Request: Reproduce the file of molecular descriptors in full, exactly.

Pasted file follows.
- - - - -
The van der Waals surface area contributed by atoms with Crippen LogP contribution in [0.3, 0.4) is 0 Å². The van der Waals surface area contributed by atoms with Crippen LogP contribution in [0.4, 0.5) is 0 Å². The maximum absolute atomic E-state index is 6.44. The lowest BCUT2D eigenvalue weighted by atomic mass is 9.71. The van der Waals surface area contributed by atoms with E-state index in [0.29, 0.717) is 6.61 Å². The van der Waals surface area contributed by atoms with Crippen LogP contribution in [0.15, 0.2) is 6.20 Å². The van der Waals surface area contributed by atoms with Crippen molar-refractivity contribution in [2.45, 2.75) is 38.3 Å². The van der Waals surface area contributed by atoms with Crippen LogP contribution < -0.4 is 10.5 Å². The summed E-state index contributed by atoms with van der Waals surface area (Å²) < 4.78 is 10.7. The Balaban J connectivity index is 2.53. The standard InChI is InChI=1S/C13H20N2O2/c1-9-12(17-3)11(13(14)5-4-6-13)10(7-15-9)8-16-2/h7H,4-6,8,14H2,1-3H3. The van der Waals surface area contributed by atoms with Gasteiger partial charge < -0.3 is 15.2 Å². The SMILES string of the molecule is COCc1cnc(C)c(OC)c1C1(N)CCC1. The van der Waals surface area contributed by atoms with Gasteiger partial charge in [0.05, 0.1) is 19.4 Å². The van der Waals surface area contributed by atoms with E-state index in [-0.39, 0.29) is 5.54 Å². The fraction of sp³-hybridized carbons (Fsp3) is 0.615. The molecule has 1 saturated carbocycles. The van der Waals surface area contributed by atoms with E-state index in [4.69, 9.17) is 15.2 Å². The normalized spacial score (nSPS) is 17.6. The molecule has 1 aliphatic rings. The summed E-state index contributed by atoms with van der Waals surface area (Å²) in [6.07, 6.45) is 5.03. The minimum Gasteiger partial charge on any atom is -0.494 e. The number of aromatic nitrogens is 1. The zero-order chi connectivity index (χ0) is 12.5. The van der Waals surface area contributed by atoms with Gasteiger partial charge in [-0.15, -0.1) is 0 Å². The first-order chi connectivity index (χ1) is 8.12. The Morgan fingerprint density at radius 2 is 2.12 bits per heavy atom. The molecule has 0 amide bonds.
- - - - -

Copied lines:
The van der Waals surface area contributed by atoms with Crippen LogP contribution in [0.3, 0.4) is 0 Å². The van der Waals surface area contributed by atoms with Crippen LogP contribution in [0.4, 0.5) is 0 Å². The maximum absolute atomic E-state index is 6.44. The lowest BCUT2D eigenvalue weighted by atomic mass is 9.71. The van der Waals surface area contributed by atoms with E-state index in [0.29, 0.717) is 6.61 Å². The van der Waals surface area contributed by atoms with Crippen LogP contribution in [0.15, 0.2) is 6.20 Å². The van der Waals surface area contributed by atoms with Crippen molar-refractivity contribution in [2.45, 2.75) is 38.3 Å². The van der Waals surface area contributed by atoms with Crippen LogP contribution < -0.4 is 10.5 Å². The summed E-state index contributed by atoms with van der Waals surface area (Å²) < 4.78 is 10.7. The Balaban J connectivity index is 2.53. The standard InChI is InChI=1S/C13H20N2O2/c1-9-12(17-3)11(13(14)5-4-6-13)10(7-15-9)8-16-2/h7H,4-6,8,14H2,1-3H3. The van der Waals surface area contributed by atoms with Gasteiger partial charge < -0.3 is 15.2 Å². The SMILES string of the molecule is COCc1cnc(C)c(OC)c1C1(N)CCC1. The van der Waals surface area contributed by atoms with Gasteiger partial charge in [0.05, 0.1) is 19.4 Å². The van der Waals surface area contributed by atoms with E-state index in [-0.39, 0.29) is 5.54 Å². The fraction of sp³-hybridized carbons (Fsp3) is 0.615. The molecule has 1 saturated carbocycles. The van der Waals surface area contributed by atoms with E-state index in [4.69, 9.17) is 15.2 Å². The normalized spacial score (nSPS) is 17.6. The molecule has 1 aliphatic rings. The summed E-state index contributed by atoms with van der Waals surface area (Å²) in [6.07, 6.45) is 5.03. The minimum Gasteiger partial charge on any atom is -0.494 e. The number of aromatic nitrogens is 1. The zero-order chi connectivity index (χ0) is 12.5. The van der Waals surface area contributed by atoms with Gasteiger partial charge in [-0.15, -0.1) is 0 Å². The first-order chi connectivity index (χ1) is 8.12. The Morgan fingerprint density at radius 2 is 2.12 bits per heavy atom. The molecule has 0 amide bonds.